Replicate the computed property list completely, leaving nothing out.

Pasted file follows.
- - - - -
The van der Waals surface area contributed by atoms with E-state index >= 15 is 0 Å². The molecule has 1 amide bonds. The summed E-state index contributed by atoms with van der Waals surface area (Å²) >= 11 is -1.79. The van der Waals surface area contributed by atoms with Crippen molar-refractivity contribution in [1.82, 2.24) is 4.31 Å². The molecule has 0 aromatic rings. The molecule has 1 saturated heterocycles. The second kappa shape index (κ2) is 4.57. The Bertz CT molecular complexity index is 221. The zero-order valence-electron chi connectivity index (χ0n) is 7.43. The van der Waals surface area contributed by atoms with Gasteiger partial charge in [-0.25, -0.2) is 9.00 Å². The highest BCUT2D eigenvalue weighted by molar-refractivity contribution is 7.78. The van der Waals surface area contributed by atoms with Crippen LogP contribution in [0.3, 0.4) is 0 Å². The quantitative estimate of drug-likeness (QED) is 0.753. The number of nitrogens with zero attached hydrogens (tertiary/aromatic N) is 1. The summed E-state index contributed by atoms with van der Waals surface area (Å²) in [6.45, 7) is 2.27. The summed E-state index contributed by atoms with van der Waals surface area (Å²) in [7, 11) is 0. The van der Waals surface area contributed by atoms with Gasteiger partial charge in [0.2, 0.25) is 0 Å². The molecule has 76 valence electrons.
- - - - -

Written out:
The van der Waals surface area contributed by atoms with E-state index >= 15 is 0 Å². The molecule has 1 amide bonds. The summed E-state index contributed by atoms with van der Waals surface area (Å²) >= 11 is -1.79. The van der Waals surface area contributed by atoms with Crippen molar-refractivity contribution in [1.82, 2.24) is 4.31 Å². The molecule has 0 aromatic rings. The molecule has 1 saturated heterocycles. The second kappa shape index (κ2) is 4.57. The Bertz CT molecular complexity index is 221. The zero-order valence-electron chi connectivity index (χ0n) is 7.43. The van der Waals surface area contributed by atoms with Gasteiger partial charge in [-0.25, -0.2) is 9.00 Å². The highest BCUT2D eigenvalue weighted by molar-refractivity contribution is 7.78. The van der Waals surface area contributed by atoms with Crippen LogP contribution in [0.3, 0.4) is 0 Å². The quantitative estimate of drug-likeness (QED) is 0.753. The number of nitrogens with zero attached hydrogens (tertiary/aromatic N) is 1. The summed E-state index contributed by atoms with van der Waals surface area (Å²) in [6.45, 7) is 2.27. The summed E-state index contributed by atoms with van der Waals surface area (Å²) in [7, 11) is 0. The van der Waals surface area contributed by atoms with Gasteiger partial charge in [0.2, 0.25) is 0 Å². The molecule has 76 valence electrons.